The Government continues to prosecute for unorthodox religious beliefs and practices under the charge of "insulting heavenly religions." In March of last year an (Emergency) State Security Court for Misdemeanours, which allows no right of appeal, sentenced Amin Youssef and 'Ali Mamduh to three years' imprisonment for "contempt of religion"; six others, including Amin Youssef's wife, received one-year suspended prison terms. Amin Youssef and 'Ali Mamduh, both prisoners of conscience, were convicted for holding private religious gatherings and advocating modifications to basic Islamic rules.
The government maintains tight control over all Muslim religious institutions in a proclaimed effort to combat extremists. Thousands of individuals are imprisoned because of alleged support for or membership in Islamist groups accused of seeking to overthrow the Government.
Amnesty International has not conducted recent research on anti-Semitism in Egypt. The U.S. Department of State reports that anti-Semitic articles and editorials are published in privately owned papers and, to a lesser extent, in the Government press, and have increased since 2000 following the increase in violence in Israel and in the occupied territories. The Government reportedly has advised journalists and cartoonists to avoid anti-Semitism. However, government officials insist that manifestations of anti-Semitism in the media are a direct result of Israeli government actions against Palestinians and do not reflect historical anti-Semitism. The Anti-Defamation League has recently stated that "while anti-Semitism continues to be a serious problem in Egypt, we have seen a diminishment in the level and intensity which we find very encouraging...."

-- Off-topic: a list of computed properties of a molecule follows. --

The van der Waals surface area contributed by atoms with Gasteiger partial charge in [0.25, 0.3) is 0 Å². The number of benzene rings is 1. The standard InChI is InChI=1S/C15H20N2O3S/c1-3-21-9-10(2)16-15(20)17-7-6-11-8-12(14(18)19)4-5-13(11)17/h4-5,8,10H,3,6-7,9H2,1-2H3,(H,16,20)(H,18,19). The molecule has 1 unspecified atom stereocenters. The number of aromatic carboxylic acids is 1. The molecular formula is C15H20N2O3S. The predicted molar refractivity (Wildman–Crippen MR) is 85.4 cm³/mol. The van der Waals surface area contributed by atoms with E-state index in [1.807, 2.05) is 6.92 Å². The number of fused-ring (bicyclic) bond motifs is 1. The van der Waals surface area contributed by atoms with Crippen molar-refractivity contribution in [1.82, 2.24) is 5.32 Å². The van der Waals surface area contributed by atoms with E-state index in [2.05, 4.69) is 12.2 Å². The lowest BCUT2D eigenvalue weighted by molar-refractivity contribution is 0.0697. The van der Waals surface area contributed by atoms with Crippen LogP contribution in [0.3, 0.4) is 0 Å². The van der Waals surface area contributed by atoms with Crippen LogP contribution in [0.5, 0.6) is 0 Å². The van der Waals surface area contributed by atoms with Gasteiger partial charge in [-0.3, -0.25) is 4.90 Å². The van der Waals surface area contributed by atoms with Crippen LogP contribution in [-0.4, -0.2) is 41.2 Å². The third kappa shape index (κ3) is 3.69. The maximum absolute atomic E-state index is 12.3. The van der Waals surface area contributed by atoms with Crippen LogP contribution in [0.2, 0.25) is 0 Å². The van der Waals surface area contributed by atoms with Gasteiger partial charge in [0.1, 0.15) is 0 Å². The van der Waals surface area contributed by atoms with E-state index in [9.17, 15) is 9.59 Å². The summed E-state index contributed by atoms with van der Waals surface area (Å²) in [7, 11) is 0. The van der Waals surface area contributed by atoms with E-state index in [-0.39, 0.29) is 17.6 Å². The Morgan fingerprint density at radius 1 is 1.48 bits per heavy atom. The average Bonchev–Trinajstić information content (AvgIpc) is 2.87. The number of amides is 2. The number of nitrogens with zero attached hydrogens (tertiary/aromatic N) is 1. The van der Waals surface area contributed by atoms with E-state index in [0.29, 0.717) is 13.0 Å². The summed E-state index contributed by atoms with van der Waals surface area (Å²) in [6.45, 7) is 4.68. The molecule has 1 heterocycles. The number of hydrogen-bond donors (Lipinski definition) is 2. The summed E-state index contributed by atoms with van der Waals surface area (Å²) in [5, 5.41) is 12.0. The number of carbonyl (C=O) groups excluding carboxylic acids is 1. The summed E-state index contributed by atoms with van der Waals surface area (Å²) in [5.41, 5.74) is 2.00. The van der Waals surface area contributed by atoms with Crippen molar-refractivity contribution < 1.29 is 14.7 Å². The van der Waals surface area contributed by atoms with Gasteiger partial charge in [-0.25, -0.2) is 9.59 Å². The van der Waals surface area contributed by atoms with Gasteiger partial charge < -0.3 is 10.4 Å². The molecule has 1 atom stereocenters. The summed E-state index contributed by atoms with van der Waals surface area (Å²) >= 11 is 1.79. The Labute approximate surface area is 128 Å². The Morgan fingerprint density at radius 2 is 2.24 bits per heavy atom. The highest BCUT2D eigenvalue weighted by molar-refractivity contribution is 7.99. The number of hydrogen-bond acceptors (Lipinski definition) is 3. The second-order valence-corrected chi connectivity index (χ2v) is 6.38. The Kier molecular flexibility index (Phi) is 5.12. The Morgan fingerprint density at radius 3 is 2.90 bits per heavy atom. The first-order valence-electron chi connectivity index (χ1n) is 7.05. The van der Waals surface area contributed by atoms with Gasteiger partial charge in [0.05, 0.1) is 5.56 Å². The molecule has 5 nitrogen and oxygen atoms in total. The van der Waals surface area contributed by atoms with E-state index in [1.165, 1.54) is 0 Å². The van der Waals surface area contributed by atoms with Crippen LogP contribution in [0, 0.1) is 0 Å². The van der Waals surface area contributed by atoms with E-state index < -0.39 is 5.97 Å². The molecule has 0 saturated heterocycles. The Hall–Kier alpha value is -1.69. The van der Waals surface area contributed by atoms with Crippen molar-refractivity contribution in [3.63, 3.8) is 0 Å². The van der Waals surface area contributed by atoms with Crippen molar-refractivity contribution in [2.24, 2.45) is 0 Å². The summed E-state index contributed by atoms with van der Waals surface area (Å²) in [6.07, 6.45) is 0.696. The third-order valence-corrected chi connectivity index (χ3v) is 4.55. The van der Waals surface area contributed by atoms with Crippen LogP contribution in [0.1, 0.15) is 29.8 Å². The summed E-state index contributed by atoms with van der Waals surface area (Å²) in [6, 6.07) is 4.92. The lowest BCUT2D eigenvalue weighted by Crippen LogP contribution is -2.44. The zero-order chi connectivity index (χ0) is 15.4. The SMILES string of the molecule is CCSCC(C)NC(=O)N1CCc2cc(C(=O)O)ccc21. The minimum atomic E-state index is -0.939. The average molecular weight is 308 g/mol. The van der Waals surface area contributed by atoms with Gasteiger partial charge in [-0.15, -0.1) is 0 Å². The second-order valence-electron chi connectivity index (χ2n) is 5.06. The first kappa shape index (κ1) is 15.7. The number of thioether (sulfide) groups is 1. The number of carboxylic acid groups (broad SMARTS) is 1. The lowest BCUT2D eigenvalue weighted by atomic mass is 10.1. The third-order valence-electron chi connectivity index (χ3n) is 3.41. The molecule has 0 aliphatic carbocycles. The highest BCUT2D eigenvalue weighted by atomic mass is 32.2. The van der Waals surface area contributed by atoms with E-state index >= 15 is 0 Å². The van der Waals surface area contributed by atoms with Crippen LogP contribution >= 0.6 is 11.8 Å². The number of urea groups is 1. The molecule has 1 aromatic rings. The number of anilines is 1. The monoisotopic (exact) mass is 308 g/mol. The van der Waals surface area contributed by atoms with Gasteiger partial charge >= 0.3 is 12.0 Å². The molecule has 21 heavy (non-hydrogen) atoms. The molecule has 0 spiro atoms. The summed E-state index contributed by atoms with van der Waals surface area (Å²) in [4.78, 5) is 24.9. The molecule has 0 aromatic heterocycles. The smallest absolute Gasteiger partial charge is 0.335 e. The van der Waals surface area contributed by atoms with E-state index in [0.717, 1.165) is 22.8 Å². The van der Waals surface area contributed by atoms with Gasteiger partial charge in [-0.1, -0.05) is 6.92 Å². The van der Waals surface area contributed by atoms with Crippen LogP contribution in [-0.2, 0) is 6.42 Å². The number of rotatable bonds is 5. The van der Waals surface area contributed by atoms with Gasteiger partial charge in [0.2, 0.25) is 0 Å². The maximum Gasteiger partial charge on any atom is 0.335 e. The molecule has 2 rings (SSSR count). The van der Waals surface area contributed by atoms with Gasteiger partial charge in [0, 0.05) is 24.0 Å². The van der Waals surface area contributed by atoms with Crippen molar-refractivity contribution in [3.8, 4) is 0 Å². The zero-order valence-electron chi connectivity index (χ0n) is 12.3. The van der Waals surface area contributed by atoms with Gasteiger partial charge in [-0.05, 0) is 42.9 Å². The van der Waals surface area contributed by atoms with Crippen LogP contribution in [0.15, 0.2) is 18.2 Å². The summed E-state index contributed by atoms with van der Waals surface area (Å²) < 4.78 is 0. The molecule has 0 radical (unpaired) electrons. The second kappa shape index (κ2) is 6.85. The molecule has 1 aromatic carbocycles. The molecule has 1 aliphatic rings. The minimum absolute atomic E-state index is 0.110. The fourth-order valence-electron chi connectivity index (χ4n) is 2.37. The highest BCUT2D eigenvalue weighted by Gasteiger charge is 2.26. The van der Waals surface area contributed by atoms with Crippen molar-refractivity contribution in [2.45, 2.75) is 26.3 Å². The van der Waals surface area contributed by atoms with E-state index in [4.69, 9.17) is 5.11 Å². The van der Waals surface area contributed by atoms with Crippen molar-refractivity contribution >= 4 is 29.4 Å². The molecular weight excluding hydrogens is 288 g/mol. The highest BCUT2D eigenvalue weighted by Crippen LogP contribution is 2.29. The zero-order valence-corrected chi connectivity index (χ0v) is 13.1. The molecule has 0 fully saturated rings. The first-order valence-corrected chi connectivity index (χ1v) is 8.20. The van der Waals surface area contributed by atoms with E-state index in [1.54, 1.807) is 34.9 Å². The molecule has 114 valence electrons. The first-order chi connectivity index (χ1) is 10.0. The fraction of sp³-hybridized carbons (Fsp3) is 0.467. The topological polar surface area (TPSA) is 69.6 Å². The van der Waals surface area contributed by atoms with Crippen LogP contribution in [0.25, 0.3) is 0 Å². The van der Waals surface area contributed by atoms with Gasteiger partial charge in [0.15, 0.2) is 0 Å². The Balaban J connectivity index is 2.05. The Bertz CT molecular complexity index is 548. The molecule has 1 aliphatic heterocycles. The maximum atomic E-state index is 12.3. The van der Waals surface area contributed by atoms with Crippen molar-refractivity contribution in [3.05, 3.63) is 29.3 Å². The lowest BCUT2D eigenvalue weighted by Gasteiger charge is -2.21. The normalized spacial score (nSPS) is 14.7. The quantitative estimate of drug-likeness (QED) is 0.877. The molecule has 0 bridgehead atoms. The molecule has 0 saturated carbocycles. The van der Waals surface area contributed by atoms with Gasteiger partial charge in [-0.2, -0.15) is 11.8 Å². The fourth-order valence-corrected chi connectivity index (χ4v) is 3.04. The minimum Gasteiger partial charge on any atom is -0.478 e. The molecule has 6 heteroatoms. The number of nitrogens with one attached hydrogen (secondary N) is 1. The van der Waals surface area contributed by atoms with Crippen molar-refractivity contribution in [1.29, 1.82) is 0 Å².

Amnesty International has not conducted independent research on trafficking in Egypt. However, the State Department’s 2003 Trafficking in Persons Report states that evidence suggests Egypt is a transit country for persons being trafficked from East Africa and South Asia to Europe and from the former Soviet Union to Israel.